Oh, gosh. I’d read a similar article today, but did not grasp just how deeply this will be felt until I read the npr article.
You’re right; it’s heartbreaking.
Raptor rehabilitation center in NE Oregon and SE Washington takes in many more nestlings than usual as the flightless baby birds jump from their hot nests. https://www.oregonlive.com/environment/2021/07/baby-hawks-in-oregon-bailed-from-nests-amid-heatwave-they-had-no-choice.html
My impression is there has been a significant die-off of shellfish around Vancouver Island, likely also into the Puget Sound.
I’m noticing dead seal pups washing up on the shores of our beaches. https://www.inaturalist.org/observations/86486850
My guess is either they are starving or getting food poisoning, eating the dead shellfish from after the heat wave.
I was wondering about the ripple effect from dead sealife. Maybe an algal bloom?
I was out kayaking yesterday and I saw some of the beige sea scum, but not an extraordinary amount. That said, I was kayaking off Cordova Bay, which doesn’t have as much shellfish life as the Saanich inlet, or the west side of Vancouver Island.
I imagine the Saanich inlet might be a good indicator, as those waters can warm up quite quickly.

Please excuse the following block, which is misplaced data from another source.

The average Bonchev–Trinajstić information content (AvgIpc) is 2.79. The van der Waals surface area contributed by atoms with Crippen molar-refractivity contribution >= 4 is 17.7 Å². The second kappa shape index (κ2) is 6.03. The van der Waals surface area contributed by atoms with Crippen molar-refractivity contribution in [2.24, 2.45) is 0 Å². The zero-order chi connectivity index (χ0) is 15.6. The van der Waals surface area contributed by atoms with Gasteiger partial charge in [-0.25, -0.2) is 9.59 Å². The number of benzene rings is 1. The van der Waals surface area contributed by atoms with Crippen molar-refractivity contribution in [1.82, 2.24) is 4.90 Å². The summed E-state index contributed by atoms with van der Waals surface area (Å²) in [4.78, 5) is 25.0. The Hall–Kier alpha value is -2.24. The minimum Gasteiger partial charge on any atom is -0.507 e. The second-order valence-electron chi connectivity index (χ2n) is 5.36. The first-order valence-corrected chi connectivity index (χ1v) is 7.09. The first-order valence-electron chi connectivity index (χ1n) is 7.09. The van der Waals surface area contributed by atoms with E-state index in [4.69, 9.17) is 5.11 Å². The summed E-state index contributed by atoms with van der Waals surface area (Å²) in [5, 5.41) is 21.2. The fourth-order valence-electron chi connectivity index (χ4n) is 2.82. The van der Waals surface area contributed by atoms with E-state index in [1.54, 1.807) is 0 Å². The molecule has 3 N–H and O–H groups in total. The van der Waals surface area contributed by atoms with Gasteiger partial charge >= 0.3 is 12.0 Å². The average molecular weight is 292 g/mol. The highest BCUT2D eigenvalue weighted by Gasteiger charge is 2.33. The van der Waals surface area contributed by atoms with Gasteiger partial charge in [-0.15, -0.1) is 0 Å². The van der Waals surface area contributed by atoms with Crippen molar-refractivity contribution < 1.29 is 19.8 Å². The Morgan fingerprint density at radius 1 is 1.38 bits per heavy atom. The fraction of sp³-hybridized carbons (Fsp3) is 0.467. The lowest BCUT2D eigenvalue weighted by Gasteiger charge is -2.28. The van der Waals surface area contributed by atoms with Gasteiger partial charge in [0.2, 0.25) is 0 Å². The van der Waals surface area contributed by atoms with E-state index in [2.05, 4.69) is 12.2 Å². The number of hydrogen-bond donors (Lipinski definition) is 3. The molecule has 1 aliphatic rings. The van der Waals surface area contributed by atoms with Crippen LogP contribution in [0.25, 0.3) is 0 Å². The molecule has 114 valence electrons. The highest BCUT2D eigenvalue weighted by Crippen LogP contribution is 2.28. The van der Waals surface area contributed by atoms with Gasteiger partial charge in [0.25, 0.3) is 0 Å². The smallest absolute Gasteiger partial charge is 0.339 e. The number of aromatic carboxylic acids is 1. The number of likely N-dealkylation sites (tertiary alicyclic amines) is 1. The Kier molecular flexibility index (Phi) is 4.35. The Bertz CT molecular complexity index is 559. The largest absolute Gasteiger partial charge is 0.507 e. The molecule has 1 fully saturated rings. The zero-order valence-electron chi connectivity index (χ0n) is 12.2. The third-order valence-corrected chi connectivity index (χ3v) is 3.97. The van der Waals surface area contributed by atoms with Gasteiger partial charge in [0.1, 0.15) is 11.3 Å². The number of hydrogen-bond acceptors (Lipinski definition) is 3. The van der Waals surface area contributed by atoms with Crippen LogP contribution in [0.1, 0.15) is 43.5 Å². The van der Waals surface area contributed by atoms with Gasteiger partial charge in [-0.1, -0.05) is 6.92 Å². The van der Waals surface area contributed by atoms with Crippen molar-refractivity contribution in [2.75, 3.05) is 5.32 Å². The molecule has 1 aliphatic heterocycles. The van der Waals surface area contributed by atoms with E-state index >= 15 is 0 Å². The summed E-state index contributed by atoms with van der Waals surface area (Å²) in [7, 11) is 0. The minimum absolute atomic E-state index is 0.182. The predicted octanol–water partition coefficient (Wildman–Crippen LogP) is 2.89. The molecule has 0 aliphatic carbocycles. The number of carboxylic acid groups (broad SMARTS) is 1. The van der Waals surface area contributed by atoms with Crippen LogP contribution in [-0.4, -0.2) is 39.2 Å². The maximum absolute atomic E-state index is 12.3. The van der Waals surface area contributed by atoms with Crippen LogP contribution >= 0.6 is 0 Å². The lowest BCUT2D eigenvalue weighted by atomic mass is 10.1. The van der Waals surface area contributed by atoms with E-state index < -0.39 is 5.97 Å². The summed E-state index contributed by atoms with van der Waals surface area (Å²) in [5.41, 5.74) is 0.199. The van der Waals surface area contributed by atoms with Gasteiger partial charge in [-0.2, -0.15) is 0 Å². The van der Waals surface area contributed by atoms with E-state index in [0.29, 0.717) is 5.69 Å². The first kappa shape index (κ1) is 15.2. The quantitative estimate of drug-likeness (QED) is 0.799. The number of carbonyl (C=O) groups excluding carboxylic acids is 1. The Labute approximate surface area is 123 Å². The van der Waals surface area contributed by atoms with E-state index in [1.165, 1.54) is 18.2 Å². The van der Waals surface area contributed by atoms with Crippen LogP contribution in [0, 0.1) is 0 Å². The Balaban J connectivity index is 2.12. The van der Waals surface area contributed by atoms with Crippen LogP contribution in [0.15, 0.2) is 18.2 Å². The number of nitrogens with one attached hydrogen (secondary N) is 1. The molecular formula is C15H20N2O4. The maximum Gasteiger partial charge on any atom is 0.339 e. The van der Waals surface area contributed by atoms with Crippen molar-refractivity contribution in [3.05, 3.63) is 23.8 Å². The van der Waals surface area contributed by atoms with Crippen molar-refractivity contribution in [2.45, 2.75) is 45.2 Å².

Wow tragic but perhaps important encounter. Thanks for sharing though. I would be interested to know if you ended up reporting it to DPO or RAPP as user angelique_k suggested in your observation, and what the outcome was if so.
As the OP, I should also apologize, it just occurred to me how U.S.-centric my topic title was. Thanks for the inputs from iNaturalists from around the globe! This forum wouldn’t be the same without you.
On Saturday, we drove from Toledo to Corvallis, Oregon, on Highway 20. Near the coast, the young growth on most conifers (Pseudotsuga menziesii, Thuja plicata, Calocedrus) was brown, at least on the south and west sides. Sometimes only some of the trees were scorched like this but on some hillsides every tree was browned. Older needles looked OK. As we drove inland, the proportion of damaged trees dropped and in the Willamette Valley nearly all were apparently undamaged.
Deciduous trees and the undergrowth looked OK.
We also noted the same burning on Douglas Fir in the Columbia River Gorge. burnt on the west/south-west sides of many trees. While hiking on the Pacific Crest Trail in Skamania Count (north of Big Huckleberry Mountain) we noted, not yet posted, burning on a conifer there as well. Some burning of ground cover plants noted in limited spots too.